‘We don’t want your apology’, protesters tell Boris Johnson
Four women were removed from the Covid-19 Inquiry by ushers after the former prime minister apologised for the ‘suffering’ during the pandemic.
Four people who were removed from Boris Johnson’s Covid-19 Inquiry hearing said they “didn’t want his apology”.
The former Prime Minister’s evidence was interrupted on Wednesday morning as he began an apology for the “suffering” during the pandemic.
Baroness Heather Hallett, chairwoman of the inquiry, ordered ushers to remove the women from the room.
They said they stood up as he began apologising to hold up signs that read: “The Dead can’t hear your apologies”.
Speaking outside Dorland House in west London, Kathryn Butcher, 59, told reporters afterwards: “We didn’t want his apology.
“When he tried to apologise we stood up. We didn’t block anybody. We were told to sit down.”
Fran Hall, 62, from Denham, Buckinghamshire, said that Baroness Hallett warned them that they would be asked to leave if they did not sit down.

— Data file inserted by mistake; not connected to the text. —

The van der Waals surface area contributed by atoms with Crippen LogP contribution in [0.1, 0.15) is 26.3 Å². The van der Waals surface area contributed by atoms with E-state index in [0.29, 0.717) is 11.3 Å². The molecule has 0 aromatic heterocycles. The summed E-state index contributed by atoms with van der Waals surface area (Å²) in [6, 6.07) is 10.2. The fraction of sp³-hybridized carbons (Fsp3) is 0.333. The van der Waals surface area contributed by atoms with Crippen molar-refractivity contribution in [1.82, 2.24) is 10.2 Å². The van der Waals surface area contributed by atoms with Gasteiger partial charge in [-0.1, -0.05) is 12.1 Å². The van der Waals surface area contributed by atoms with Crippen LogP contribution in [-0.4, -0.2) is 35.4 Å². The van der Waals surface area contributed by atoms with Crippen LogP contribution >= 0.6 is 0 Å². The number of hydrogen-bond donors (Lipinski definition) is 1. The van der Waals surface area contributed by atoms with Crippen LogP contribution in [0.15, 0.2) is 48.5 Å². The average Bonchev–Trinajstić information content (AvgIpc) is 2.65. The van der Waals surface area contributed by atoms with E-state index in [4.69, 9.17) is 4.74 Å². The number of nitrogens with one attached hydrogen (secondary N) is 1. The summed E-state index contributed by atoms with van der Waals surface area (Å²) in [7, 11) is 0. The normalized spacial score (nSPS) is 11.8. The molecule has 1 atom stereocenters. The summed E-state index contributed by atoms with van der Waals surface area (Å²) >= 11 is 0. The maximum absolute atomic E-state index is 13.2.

“Lady Hallett warned us to sit down and we didn’t, we stood.
“She warned us that if we didn’t sit down she would have to ask the ushers to ask us to leave.”
Ms Hall said that she lost her 65-year-old husband, Steve Mead, to Covid-19 in October 2020.
She said her only regret was that their seats are now sitting empty inside the inquiry.
Ms Butcher, from London, said she lost her 56-year-old sister-in-law, Myrna Saunders, to Covid-19 in late March 2020.
She said that the former Prime Minister saw their signs.
“He looked around once when Lady Hallett told us to sit down,” she said.
“He looked at us quickly.
“He would have seen what the signs said.”